Unlocking Artistry: Scholastic Art and Writing Awards


Salam Bouso and Noelle Waterman

On Sunday, January 29th, 16 Hinsdale South students took home Scholastic Art and Writing Awards across various categories. This year, the annual event was hosted by Downers Grove North, showcasing student artwork from across the Suburban Chicago region. 4 Hinsdale South students advanced to nationals by possession of the Gold Key.

This prestigious award could unlock the gateway to countless opportunities for young, aspiring artists including scholarships for up to $12,500, publication in Best Teen Writing or Best Teen Art, and exhibitions spanning from the bustling venue of New York City to the mountainous backdrop of Virginia.

The Scholastics Art and Writing Awards were established in 1923 by the Alliance for Young Artists and Writers; notable alumni include pop artist Andy Warhol, horror novelist Stephen King, and activist and poet Amanda Gorman. These prominent figures were once in the same, hopeful position as many young artists like Zola Hinojosa who was awarded 3 Silver Keys spanning across various mediums.

As assistant director of Carrie, she derives musical inspiration from the grim novels of Stephen King but as an interdisciplinary artist, she scours the pages of her own Hispanic background to portray lessons revolving around cultural events like Día de Muertos in a contemporary form.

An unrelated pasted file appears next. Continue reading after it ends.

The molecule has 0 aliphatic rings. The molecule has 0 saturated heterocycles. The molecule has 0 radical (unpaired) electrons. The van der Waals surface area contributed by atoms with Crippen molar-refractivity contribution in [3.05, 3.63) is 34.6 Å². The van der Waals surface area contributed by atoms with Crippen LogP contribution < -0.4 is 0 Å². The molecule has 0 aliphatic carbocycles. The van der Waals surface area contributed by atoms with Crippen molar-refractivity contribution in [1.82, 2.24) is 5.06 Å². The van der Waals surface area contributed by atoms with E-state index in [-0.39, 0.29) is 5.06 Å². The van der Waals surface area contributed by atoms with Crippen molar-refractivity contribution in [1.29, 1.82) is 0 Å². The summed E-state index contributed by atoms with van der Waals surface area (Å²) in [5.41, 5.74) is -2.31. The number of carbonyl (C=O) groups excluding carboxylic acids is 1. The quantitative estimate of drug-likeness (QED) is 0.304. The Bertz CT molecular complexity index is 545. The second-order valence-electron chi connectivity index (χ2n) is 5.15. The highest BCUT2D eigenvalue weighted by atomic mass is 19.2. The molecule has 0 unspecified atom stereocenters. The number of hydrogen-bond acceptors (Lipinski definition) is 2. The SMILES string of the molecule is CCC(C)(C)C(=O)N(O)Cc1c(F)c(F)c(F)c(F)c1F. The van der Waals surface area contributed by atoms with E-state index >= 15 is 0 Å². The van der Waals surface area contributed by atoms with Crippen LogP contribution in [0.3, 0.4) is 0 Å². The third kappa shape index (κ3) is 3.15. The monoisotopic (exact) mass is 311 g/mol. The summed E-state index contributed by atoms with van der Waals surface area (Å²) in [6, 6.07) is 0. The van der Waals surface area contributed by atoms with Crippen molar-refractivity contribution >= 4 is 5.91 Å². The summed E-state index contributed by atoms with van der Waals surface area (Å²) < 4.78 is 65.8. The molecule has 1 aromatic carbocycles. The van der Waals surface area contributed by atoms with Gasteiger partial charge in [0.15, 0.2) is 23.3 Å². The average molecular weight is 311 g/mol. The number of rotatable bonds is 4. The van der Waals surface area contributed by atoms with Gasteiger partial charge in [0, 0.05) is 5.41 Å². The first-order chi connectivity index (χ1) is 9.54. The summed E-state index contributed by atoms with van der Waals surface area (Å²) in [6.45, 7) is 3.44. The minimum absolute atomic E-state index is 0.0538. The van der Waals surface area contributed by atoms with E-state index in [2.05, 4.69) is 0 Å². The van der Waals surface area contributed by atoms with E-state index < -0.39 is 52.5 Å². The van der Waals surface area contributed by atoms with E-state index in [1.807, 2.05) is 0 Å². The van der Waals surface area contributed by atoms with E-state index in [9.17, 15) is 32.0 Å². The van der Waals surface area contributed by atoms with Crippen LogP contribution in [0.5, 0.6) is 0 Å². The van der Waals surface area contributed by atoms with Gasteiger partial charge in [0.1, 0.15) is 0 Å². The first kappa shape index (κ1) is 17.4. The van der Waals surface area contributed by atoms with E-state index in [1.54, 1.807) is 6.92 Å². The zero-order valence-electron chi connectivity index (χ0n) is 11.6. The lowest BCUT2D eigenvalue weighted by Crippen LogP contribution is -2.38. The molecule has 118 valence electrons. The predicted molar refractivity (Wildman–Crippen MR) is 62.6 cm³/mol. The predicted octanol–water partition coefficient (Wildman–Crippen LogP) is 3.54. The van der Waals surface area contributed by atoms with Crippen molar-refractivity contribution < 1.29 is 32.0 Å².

Scholastics awards and scholarships served as a way to help further the passions of alumni, and now — nearly a century later — their legacies serve as a stepping stone for emerging voices reinventing the world of art. Hinojosa hopes to receive similar opportunities in her pursuit of an educational art career.

Among the award-winning artists who intrigued jurors this past month with their mind-bending work was Alexandra Cima who received the American Vision Nominee Award for her piece Frog. Cima draws her inspiration from the real world and develops her ideas by distorting shape and color. She plans on studying art in college and pursuing her passion for illustration in the future. 

The American Vision award is given to those with a unique and authentic vision apparent in their work. Regional awards range from Honorable Mentions to Silver and Gold Keys. Those awarded with Gold Keys move on to the national competition, in which they can receive Silver and Gold Medals, as well as scholarships opportunities from schools all over the country. 

 In order to win an award, students’ work must not only possess originality and skill, but also the ability to showcase their personal vision. For Hinojosa, depicting the world around her in a new light and understanding that “it doesn’t have to make sense to everyone” is what brings a voice to her work. The jurors take many factors into consideration when selecting awards such as the representation of different mediums, perspectives, and backgrounds. 

On March 22nd, Cima was recognized as a National Medalist for her piece Herding Dogs

Winning Scholastic artwork in South’s gallery